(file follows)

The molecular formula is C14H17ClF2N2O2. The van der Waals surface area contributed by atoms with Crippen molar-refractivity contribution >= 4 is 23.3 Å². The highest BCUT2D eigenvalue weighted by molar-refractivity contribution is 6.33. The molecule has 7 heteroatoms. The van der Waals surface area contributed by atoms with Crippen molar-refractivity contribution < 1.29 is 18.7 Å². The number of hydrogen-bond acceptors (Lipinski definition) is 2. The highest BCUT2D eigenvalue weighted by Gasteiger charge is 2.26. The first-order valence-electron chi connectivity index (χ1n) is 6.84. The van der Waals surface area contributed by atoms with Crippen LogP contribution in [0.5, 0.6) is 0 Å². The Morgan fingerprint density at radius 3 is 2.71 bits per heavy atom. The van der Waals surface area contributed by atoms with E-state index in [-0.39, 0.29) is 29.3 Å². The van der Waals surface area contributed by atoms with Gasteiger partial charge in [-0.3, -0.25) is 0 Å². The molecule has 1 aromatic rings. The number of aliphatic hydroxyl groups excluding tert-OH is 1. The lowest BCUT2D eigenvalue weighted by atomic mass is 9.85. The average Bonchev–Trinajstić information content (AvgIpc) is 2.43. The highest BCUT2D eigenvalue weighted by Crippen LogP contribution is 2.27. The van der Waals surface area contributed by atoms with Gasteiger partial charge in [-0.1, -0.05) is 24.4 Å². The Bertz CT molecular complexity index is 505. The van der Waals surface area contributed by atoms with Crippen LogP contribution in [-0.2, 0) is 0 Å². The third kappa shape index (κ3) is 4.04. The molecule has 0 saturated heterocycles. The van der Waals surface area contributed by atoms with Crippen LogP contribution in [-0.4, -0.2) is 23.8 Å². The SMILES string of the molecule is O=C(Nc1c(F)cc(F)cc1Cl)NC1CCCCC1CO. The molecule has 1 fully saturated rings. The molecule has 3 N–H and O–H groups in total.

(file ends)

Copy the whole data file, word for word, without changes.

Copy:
The molecular formula is C14H17ClF2N2O2. The van der Waals surface area contributed by atoms with Crippen molar-refractivity contribution >= 4 is 23.3 Å². The highest BCUT2D eigenvalue weighted by molar-refractivity contribution is 6.33. The molecule has 7 heteroatoms. The van der Waals surface area contributed by atoms with Crippen molar-refractivity contribution < 1.29 is 18.7 Å². The number of hydrogen-bond acceptors (Lipinski definition) is 2. The highest BCUT2D eigenvalue weighted by Gasteiger charge is 2.26. The first-order valence-electron chi connectivity index (χ1n) is 6.84. The van der Waals surface area contributed by atoms with Crippen LogP contribution in [0.5, 0.6) is 0 Å². The Morgan fingerprint density at radius 3 is 2.71 bits per heavy atom. The van der Waals surface area contributed by atoms with E-state index in [-0.39, 0.29) is 29.3 Å². The van der Waals surface area contributed by atoms with Gasteiger partial charge in [-0.3, -0.25) is 0 Å². The molecule has 1 aromatic rings. The number of aliphatic hydroxyl groups excluding tert-OH is 1. The lowest BCUT2D eigenvalue weighted by atomic mass is 9.85. The average Bonchev–Trinajstić information content (AvgIpc) is 2.43. The highest BCUT2D eigenvalue weighted by Crippen LogP contribution is 2.27. The van der Waals surface area contributed by atoms with Gasteiger partial charge in [-0.1, -0.05) is 24.4 Å². The Bertz CT molecular complexity index is 505. The van der Waals surface area contributed by atoms with Crippen LogP contribution in [-0.2, 0) is 0 Å². The third kappa shape index (κ3) is 4.04. The molecule has 0 saturated heterocycles. The van der Waals surface area contributed by atoms with Crippen LogP contribution in [-0.4, -0.2) is 23.8 Å². The SMILES string of the molecule is O=C(Nc1c(F)cc(F)cc1Cl)NC1CCCCC1CO. The molecule has 1 fully saturated rings. The molecule has 3 N–H and O–H groups in total.